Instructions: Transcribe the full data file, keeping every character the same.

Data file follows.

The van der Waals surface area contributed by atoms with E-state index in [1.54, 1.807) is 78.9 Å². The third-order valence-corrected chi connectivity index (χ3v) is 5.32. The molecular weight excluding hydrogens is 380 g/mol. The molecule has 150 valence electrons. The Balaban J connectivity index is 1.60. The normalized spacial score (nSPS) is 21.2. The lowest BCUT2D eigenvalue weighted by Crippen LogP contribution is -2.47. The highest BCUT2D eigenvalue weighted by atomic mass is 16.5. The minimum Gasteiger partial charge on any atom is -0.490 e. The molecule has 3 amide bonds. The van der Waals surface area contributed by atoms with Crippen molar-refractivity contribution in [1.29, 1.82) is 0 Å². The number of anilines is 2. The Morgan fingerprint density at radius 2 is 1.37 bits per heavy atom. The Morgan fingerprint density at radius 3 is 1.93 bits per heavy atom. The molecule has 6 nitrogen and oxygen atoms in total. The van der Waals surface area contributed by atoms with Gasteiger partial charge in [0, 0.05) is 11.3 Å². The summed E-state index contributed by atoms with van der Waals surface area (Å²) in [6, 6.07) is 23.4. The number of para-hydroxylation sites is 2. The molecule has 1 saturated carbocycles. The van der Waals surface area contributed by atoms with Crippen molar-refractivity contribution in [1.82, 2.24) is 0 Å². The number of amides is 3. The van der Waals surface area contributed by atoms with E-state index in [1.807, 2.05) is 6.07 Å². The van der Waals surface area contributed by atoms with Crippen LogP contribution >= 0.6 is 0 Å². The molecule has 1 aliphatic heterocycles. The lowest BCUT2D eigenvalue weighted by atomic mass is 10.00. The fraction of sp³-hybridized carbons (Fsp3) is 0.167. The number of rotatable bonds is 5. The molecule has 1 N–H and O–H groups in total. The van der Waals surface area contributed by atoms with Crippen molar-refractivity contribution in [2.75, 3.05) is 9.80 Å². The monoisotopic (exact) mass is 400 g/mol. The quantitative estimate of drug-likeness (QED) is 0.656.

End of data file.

The van der Waals surface area contributed by atoms with E-state index in [1.54, 1.807) is 78.9 Å². The third-order valence-corrected chi connectivity index (χ3v) is 5.32. The molecular weight excluding hydrogens is 380 g/mol. The molecule has 150 valence electrons. The Balaban J connectivity index is 1.60. The normalized spacial score (nSPS) is 21.2. The lowest BCUT2D eigenvalue weighted by Crippen LogP contribution is -2.47. The highest BCUT2D eigenvalue weighted by atomic mass is 16.5. The minimum Gasteiger partial charge on any atom is -0.490 e. The molecule has 3 amide bonds. The van der Waals surface area contributed by atoms with Crippen molar-refractivity contribution in [1.29, 1.82) is 0 Å². The number of anilines is 2. The Morgan fingerprint density at radius 2 is 1.37 bits per heavy atom. The Morgan fingerprint density at radius 3 is 1.93 bits per heavy atom. The molecule has 6 nitrogen and oxygen atoms in total. The van der Waals surface area contributed by atoms with Gasteiger partial charge in [0, 0.05) is 11.3 Å². The summed E-state index contributed by atoms with van der Waals surface area (Å²) in [6, 6.07) is 23.4. The number of para-hydroxylation sites is 2. The molecule has 1 saturated carbocycles. The van der Waals surface area contributed by atoms with Crippen molar-refractivity contribution in [1.82, 2.24) is 0 Å². The number of amides is 3. The van der Waals surface area contributed by atoms with E-state index in [1.807, 2.05) is 6.07 Å². The van der Waals surface area contributed by atoms with Crippen LogP contribution >= 0.6 is 0 Å². The molecule has 1 aliphatic heterocycles. The lowest BCUT2D eigenvalue weighted by atomic mass is 10.00. The fraction of sp³-hybridized carbons (Fsp3) is 0.167. The number of rotatable bonds is 5. The molecule has 1 N–H and O–H groups in total. The van der Waals surface area contributed by atoms with Crippen molar-refractivity contribution in [2.75, 3.05) is 9.80 Å². The monoisotopic (exact) mass is 400 g/mol. The quantitative estimate of drug-likeness (QED) is 0.656.